465.005

Spindle Runout Test Arbor Instructions

One of the leading causes of tool breakage, part finish issues, tolerance control, and machine registration issues is excessive spindle runout.

PDF Data Sheet: Spindle Runout Test Arbor Instructions (465.005)

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One of the leading causes of tool breakage, part finish issues, tolerance control, and machine registration issues is excessive spindle runout.

The simple definition of spindle radial runout is how much wobble a spindle produces at the nose. Axial runout is the measurement of how much play there is perpendicular to the axis of rotation. This reading is represented by Total Indicated Runout (TIR), which means the distance measured between the largest plus measurement and the lowest minus measurement for a total indicated amount.

A spindle can be measured either at speed (dynamically) or statically. The static measurement with a spindle runout test arbor is significantly cheaper and easier, yet somewhat less accurate than dynamic measurement which will take into account heat, vibration, and centrifugal forces.

Measuring spindle TIR is quite straight-forward with a spindle runout test arbor and dial test indicator with at least 0.0005 in. / 0.01 mm units (0.0001 in. / 0.001 mm is preferred).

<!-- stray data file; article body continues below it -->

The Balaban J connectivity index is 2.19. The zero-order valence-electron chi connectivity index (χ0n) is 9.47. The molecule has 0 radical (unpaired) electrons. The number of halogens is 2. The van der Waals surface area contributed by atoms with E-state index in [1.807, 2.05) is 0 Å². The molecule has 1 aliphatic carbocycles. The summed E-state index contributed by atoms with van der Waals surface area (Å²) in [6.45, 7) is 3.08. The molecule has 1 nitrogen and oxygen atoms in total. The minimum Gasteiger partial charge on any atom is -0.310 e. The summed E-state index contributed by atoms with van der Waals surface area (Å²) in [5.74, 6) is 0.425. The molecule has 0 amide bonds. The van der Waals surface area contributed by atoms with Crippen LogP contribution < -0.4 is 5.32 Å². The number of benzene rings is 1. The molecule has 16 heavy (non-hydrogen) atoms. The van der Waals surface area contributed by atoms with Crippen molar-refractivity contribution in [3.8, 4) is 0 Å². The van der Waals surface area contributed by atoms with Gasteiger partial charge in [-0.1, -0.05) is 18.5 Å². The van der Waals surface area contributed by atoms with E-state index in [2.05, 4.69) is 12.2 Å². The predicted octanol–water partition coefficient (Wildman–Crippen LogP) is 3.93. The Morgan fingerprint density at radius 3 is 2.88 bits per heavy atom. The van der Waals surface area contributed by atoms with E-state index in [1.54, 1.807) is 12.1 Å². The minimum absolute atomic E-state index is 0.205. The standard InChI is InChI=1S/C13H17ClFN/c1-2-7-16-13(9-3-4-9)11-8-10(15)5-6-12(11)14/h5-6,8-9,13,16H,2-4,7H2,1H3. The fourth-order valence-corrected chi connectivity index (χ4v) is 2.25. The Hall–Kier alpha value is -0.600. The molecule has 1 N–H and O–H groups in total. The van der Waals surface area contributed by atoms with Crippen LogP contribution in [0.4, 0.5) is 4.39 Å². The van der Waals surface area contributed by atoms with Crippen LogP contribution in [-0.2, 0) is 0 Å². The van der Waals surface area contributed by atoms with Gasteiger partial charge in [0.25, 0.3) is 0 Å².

Measuring Spindle Runout with a Dial Test Indicator
1. To start, load the spindle runout test arbor into the machine spindle. If you suspect tools are not loading properly, testing drawbar force with a ForceCheck Drawbar force test gauge is recommended.

2. Once you are certain the spindle runout test arbor is loaded properly and completely seated, position the tip of a dial test indicator as close as possible to the center line of the test arbor. We recommend testing at 3 points on the length of the arbor. Make a reading at about 1 inch / 25 mm from the flange, another point at about the halfway point, and the final one about 1 inch / 25 mm from the end of the bar. The final one will
give you the best indication of any wobble.

3. Position the the indicator stand on the machine table so that there is about 0.015 in. / 0.4 mm of pre-load indicated on the dial. We do not recommend the use of your machines "Jog" button since an accidental rapid movement that exceeds the range of the indicator may damage its internal mechanism.

4. Rotate the test arbor in the spindle until you see a reading of minimum deflection. Now rotate the dial face to "0" and align as closely as possible with the indicator needle. Exact positioning can be difficult so don’t spend time obsessing on it, just make a notation of the final setting. Rotate the test arbor and spindle slowly until you find the point of maximum deflection. Remember that your hand pressure may be an influence on the indicator so remove it when making readings.

5. All that remains to be done is to subtract the initial position reading from the reading for maximum position to get the TIR for this spindle.


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